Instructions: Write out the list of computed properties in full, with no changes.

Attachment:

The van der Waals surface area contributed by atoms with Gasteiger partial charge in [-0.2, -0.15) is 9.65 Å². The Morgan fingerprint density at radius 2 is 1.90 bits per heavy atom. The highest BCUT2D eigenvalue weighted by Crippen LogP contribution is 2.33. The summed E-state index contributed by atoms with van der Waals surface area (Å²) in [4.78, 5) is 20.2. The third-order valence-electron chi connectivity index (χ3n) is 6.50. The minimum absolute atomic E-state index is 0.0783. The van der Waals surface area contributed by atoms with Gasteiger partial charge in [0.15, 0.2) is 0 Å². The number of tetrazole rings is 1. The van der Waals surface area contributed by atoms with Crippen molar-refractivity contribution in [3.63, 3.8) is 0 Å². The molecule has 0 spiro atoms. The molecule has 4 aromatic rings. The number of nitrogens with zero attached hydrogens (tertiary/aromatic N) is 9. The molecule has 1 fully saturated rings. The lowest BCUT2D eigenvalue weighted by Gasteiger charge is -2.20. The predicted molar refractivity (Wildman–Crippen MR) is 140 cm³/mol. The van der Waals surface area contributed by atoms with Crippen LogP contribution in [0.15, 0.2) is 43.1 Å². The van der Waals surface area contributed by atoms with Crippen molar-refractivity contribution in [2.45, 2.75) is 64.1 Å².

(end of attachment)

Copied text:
The van der Waals surface area contributed by atoms with Gasteiger partial charge in [-0.2, -0.15) is 9.65 Å². The Morgan fingerprint density at radius 2 is 1.90 bits per heavy atom. The highest BCUT2D eigenvalue weighted by Crippen LogP contribution is 2.33. The summed E-state index contributed by atoms with van der Waals surface area (Å²) in [4.78, 5) is 20.2. The third-order valence-electron chi connectivity index (χ3n) is 6.50. The minimum absolute atomic E-state index is 0.0783. The van der Waals surface area contributed by atoms with Gasteiger partial charge in [0.15, 0.2) is 0 Å². The number of tetrazole rings is 1. The van der Waals surface area contributed by atoms with Crippen molar-refractivity contribution in [3.63, 3.8) is 0 Å². The molecule has 0 spiro atoms. The molecule has 4 aromatic rings. The number of nitrogens with zero attached hydrogens (tertiary/aromatic N) is 9. The molecule has 1 fully saturated rings. The lowest BCUT2D eigenvalue weighted by Gasteiger charge is -2.20. The predicted molar refractivity (Wildman–Crippen MR) is 140 cm³/mol. The van der Waals surface area contributed by atoms with Crippen LogP contribution in [0.15, 0.2) is 43.1 Å². The van der Waals surface area contributed by atoms with Crippen molar-refractivity contribution in [2.45, 2.75) is 64.1 Å².